High-Speed Video: Selecting a Slow-Motion Imaging SystemThe demand for high-speed imaging has increased for a broad range of applications, from automotive crash testing to animal behavior to product component performance.
Andrew Bridges, Photron USA, Inc.There is a growing market for imaging systems that provides an immediate, slow-motion view of a process that allows one to see events that happen too quickly for the human eye to perceive or comprehend.
The process of selecting a system that will suit a particular need or application can be difficult because of the wide range of available systems. This article will serve as a guide for evaluating the performance parameters and specifications of a particular system. Whether solving a costly production-line jam, watching a dummy’s head hit a steering wheel in a 50-mph head-on crash, capturing a shark attack on a Cape fur seal (Figure 1), checking the sabot separation from a tank-killing shell or simply trying to adjust your golf swing, the following will provide an overview. This discussion will include information about several cameras and systems and what questions to consider before purchasing a slow-motion imaging system.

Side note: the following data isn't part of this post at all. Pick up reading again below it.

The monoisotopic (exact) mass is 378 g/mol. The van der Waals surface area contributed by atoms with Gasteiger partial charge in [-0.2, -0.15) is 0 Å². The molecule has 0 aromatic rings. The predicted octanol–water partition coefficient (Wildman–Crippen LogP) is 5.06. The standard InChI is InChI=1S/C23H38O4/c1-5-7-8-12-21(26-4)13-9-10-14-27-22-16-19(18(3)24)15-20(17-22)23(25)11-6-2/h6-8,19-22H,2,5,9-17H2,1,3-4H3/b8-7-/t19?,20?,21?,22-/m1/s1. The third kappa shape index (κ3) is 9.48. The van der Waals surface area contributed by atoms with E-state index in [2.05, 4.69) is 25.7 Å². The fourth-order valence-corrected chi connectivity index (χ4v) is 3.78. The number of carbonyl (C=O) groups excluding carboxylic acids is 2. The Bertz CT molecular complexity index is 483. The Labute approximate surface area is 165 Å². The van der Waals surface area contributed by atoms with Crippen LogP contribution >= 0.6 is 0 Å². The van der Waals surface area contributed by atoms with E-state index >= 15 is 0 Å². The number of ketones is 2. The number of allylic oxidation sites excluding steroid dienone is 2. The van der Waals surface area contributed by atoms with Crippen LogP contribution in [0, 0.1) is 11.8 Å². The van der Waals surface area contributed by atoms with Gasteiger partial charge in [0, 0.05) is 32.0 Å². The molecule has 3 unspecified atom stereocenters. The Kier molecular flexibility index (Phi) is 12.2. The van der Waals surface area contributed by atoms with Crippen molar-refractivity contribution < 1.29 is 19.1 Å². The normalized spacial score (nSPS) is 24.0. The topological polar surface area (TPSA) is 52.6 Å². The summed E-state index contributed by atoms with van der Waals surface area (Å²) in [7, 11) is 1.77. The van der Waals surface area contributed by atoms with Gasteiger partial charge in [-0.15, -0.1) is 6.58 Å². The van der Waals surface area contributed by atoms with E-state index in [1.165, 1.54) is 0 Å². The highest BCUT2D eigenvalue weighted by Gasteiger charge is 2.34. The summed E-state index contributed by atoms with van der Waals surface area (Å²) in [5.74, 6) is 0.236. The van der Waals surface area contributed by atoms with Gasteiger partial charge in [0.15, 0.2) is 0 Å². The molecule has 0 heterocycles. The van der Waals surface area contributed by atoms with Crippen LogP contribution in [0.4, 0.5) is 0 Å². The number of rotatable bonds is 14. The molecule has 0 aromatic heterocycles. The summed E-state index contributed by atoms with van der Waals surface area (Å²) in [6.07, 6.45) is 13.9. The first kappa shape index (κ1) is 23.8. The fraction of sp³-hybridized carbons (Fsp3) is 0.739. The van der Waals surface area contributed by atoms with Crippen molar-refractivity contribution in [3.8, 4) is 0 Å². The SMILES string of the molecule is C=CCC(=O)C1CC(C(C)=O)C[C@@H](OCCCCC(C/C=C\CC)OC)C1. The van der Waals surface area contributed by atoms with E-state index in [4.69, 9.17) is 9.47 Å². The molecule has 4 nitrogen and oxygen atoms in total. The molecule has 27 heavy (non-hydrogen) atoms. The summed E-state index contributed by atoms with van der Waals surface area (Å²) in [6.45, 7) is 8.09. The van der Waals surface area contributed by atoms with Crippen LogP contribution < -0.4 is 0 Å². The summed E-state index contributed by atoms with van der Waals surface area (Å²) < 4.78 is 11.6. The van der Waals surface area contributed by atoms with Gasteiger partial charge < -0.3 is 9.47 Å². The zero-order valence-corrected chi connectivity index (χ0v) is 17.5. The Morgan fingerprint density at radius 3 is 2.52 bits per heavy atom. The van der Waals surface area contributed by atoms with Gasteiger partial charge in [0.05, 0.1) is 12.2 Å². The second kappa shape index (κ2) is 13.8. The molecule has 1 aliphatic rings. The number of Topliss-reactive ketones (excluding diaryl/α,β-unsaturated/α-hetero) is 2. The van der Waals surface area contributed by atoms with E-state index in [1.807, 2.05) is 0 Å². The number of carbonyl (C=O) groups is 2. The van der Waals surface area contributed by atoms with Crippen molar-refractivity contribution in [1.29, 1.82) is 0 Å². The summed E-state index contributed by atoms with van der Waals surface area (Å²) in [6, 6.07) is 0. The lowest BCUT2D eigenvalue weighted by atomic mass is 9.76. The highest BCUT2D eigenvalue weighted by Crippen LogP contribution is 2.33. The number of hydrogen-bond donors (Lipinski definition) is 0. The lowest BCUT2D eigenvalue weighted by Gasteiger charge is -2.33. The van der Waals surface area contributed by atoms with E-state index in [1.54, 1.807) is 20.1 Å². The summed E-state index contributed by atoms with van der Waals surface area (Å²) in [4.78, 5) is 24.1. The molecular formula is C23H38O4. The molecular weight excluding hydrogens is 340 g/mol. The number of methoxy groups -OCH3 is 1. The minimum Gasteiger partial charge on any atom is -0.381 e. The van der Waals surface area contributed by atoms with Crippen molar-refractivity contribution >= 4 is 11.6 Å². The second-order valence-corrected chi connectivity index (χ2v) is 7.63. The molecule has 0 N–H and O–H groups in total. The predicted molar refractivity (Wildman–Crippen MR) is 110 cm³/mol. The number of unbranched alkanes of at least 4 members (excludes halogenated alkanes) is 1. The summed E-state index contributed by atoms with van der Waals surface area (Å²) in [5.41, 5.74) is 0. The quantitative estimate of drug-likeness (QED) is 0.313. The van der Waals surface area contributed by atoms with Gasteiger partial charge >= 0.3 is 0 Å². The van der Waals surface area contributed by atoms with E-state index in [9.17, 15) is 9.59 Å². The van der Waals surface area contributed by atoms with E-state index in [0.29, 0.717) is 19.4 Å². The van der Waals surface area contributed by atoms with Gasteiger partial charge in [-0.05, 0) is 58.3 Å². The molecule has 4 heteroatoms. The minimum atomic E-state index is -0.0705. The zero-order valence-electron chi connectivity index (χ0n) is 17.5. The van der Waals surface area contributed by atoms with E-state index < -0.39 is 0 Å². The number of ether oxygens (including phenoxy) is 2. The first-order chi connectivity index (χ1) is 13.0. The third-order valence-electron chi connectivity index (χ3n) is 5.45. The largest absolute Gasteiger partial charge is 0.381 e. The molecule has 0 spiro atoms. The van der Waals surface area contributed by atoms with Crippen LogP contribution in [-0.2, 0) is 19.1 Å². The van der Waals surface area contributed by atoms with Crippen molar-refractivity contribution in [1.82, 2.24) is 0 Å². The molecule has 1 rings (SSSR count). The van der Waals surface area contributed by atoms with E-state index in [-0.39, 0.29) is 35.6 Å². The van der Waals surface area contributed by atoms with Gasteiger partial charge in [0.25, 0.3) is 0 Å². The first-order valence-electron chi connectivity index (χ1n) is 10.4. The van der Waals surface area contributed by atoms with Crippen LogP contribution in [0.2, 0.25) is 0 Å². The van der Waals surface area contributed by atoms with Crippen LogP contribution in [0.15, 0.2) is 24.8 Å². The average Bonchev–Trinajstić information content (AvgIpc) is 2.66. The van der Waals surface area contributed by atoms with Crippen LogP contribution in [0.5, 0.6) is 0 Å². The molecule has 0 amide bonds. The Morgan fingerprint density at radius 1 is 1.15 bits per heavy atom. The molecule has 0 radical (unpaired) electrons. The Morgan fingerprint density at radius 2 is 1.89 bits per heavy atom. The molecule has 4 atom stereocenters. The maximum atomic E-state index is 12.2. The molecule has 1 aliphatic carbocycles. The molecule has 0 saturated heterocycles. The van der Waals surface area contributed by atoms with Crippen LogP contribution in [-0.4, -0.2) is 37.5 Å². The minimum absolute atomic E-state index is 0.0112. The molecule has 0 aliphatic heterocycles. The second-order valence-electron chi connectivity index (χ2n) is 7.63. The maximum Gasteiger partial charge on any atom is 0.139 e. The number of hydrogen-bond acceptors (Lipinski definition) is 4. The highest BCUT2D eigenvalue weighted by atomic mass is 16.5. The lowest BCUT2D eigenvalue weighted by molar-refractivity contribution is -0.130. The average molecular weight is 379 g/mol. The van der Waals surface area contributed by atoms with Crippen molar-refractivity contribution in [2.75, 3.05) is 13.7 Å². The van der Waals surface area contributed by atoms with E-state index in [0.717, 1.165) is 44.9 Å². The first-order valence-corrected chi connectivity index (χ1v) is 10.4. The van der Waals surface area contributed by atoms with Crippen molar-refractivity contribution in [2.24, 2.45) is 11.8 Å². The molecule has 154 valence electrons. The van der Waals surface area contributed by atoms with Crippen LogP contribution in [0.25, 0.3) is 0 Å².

Figure 1. Shark attacking a Cape fur seal. Footage captured at 1000 fps (1024 × 1024 pixels) with Photron’s ultima APX camera. Courtesy of BBC-TV’s Planet Earth, “Pole to Pole” Episode.
High-speed video cameras operate across a wide range of frame rates — from 60 frames per second (fps) to over one million fps. All high-speed video cameras operate at full resolution up to a certain speed, and then reduce the resolution, or window, to achieve higher speeds. It’s important to establish what frame rate you require to capture the event that you are viewing in slow motion. When recording a cyclical production, such as labeling or packaging that takes place at x number of times per second, it generally requires a minimum of three images per cycle to view and understand the phenomenon. If a box folding process on a production line occurs at 6000 units per minute, the procedure obviously will equal 100 boxes folded per second. With the above rule, it will be necessary to record the box folding process at a minimum of 300 fps to capture the process for easy viewing and comprehension.
Figure 2. High-speed image sequence of Atlas missile launch.
If the event is not cyclical, such as a missile launch (Figure 2) or a vehicle impact test, then careful planning is required to capture the action at the most significant moment. It is important to determine what temporal detail must be measurable in the finished image sequence or output video.